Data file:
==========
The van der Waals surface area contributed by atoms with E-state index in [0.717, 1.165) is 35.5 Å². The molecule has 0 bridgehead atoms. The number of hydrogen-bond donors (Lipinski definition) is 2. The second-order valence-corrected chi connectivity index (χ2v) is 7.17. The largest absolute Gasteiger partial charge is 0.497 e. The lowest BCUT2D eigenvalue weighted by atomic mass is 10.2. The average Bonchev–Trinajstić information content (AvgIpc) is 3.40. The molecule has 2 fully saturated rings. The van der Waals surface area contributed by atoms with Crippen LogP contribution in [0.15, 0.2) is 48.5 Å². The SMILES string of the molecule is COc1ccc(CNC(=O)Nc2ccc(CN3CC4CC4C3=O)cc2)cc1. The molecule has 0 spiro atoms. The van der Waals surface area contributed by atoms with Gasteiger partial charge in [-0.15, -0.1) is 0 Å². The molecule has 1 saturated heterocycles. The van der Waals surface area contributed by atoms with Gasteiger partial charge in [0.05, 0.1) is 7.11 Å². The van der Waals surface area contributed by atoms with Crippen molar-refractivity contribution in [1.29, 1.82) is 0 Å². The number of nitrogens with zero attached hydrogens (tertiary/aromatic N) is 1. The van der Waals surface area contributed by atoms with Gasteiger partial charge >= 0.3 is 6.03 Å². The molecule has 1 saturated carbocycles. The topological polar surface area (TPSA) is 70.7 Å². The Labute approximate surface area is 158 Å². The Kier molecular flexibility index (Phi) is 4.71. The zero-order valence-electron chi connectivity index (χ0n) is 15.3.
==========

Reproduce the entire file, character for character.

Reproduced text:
The van der Waals surface area contributed by atoms with E-state index in [0.717, 1.165) is 35.5 Å². The molecule has 0 bridgehead atoms. The number of hydrogen-bond donors (Lipinski definition) is 2. The second-order valence-corrected chi connectivity index (χ2v) is 7.17. The largest absolute Gasteiger partial charge is 0.497 e. The lowest BCUT2D eigenvalue weighted by atomic mass is 10.2. The average Bonchev–Trinajstić information content (AvgIpc) is 3.40. The molecule has 2 fully saturated rings. The van der Waals surface area contributed by atoms with Crippen LogP contribution in [0.15, 0.2) is 48.5 Å². The SMILES string of the molecule is COc1ccc(CNC(=O)Nc2ccc(CN3CC4CC4C3=O)cc2)cc1. The molecule has 0 spiro atoms. The van der Waals surface area contributed by atoms with Gasteiger partial charge in [-0.15, -0.1) is 0 Å². The molecule has 1 saturated heterocycles. The van der Waals surface area contributed by atoms with Gasteiger partial charge in [0.05, 0.1) is 7.11 Å². The van der Waals surface area contributed by atoms with Crippen molar-refractivity contribution in [1.29, 1.82) is 0 Å². The number of nitrogens with zero attached hydrogens (tertiary/aromatic N) is 1. The van der Waals surface area contributed by atoms with Gasteiger partial charge >= 0.3 is 6.03 Å². The molecule has 1 saturated carbocycles. The topological polar surface area (TPSA) is 70.7 Å². The Labute approximate surface area is 158 Å². The Kier molecular flexibility index (Phi) is 4.71. The zero-order valence-electron chi connectivity index (χ0n) is 15.3.